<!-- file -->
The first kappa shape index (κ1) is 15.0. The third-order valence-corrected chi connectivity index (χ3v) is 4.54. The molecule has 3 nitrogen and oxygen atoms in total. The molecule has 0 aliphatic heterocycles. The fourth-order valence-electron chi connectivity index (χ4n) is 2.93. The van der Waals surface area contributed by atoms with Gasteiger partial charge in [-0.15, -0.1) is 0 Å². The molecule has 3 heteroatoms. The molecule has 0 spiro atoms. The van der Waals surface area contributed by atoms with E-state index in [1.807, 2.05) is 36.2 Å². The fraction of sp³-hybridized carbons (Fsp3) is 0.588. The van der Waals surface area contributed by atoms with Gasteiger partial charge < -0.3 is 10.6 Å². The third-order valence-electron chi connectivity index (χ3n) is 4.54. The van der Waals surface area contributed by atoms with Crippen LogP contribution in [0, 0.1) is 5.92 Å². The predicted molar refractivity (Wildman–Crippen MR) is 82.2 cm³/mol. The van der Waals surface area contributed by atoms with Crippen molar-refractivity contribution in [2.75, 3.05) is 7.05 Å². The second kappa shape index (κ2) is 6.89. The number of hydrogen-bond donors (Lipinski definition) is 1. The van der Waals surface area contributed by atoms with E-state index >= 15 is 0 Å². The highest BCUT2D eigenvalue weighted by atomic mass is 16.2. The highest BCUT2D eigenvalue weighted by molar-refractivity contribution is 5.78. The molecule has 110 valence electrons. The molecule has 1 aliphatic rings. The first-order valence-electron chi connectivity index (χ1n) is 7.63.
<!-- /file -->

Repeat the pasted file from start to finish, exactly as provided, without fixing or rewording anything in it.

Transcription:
The first kappa shape index (κ1) is 15.0. The third-order valence-corrected chi connectivity index (χ3v) is 4.54. The molecule has 3 nitrogen and oxygen atoms in total. The molecule has 0 aliphatic heterocycles. The fourth-order valence-electron chi connectivity index (χ4n) is 2.93. The van der Waals surface area contributed by atoms with Gasteiger partial charge in [-0.15, -0.1) is 0 Å². The molecule has 3 heteroatoms. The molecule has 0 spiro atoms. The van der Waals surface area contributed by atoms with E-state index in [1.807, 2.05) is 36.2 Å². The fraction of sp³-hybridized carbons (Fsp3) is 0.588. The van der Waals surface area contributed by atoms with Gasteiger partial charge < -0.3 is 10.6 Å². The third-order valence-electron chi connectivity index (χ3n) is 4.54. The van der Waals surface area contributed by atoms with Crippen LogP contribution in [0, 0.1) is 5.92 Å². The predicted molar refractivity (Wildman–Crippen MR) is 82.2 cm³/mol. The van der Waals surface area contributed by atoms with Crippen molar-refractivity contribution in [2.75, 3.05) is 7.05 Å². The second kappa shape index (κ2) is 6.89. The number of hydrogen-bond donors (Lipinski definition) is 1. The van der Waals surface area contributed by atoms with E-state index >= 15 is 0 Å². The highest BCUT2D eigenvalue weighted by atomic mass is 16.2. The highest BCUT2D eigenvalue weighted by molar-refractivity contribution is 5.78. The molecule has 110 valence electrons. The molecule has 1 aliphatic rings. The first-order valence-electron chi connectivity index (χ1n) is 7.63.